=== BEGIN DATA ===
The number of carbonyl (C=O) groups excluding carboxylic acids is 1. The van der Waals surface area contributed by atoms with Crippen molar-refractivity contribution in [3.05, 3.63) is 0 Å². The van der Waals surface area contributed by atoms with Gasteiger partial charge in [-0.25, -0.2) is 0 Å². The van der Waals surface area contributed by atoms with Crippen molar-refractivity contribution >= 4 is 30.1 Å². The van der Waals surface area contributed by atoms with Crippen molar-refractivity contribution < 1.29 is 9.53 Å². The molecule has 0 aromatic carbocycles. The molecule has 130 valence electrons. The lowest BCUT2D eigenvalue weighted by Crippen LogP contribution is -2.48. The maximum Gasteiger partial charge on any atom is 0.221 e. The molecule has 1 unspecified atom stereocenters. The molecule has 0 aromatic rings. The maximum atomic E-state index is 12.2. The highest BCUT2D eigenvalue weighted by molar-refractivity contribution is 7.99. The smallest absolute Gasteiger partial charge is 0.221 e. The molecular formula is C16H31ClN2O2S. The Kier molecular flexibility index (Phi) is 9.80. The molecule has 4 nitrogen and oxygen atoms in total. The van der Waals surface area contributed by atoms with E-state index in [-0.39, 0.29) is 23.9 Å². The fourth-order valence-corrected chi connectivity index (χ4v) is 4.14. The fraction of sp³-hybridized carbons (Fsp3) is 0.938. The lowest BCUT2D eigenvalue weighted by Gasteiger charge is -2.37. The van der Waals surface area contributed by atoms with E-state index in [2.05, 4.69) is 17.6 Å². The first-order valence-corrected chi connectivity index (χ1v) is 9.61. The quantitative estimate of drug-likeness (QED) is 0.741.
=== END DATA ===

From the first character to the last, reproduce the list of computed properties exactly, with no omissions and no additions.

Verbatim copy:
The number of carbonyl (C=O) groups excluding carboxylic acids is 1. The van der Waals surface area contributed by atoms with Crippen molar-refractivity contribution in [3.05, 3.63) is 0 Å². The van der Waals surface area contributed by atoms with Gasteiger partial charge in [-0.25, -0.2) is 0 Å². The van der Waals surface area contributed by atoms with Crippen molar-refractivity contribution >= 4 is 30.1 Å². The van der Waals surface area contributed by atoms with Crippen molar-refractivity contribution < 1.29 is 9.53 Å². The molecule has 0 aromatic carbocycles. The molecule has 130 valence electrons. The lowest BCUT2D eigenvalue weighted by Crippen LogP contribution is -2.48. The maximum Gasteiger partial charge on any atom is 0.221 e. The molecule has 1 unspecified atom stereocenters. The molecule has 0 aromatic rings. The maximum atomic E-state index is 12.2. The highest BCUT2D eigenvalue weighted by molar-refractivity contribution is 7.99. The smallest absolute Gasteiger partial charge is 0.221 e. The molecular formula is C16H31ClN2O2S. The Kier molecular flexibility index (Phi) is 9.80. The molecule has 4 nitrogen and oxygen atoms in total. The van der Waals surface area contributed by atoms with E-state index in [-0.39, 0.29) is 23.9 Å². The fourth-order valence-corrected chi connectivity index (χ4v) is 4.14. The fraction of sp³-hybridized carbons (Fsp3) is 0.938. The lowest BCUT2D eigenvalue weighted by Gasteiger charge is -2.37. The van der Waals surface area contributed by atoms with E-state index in [2.05, 4.69) is 17.6 Å². The first-order valence-corrected chi connectivity index (χ1v) is 9.61. The quantitative estimate of drug-likeness (QED) is 0.741.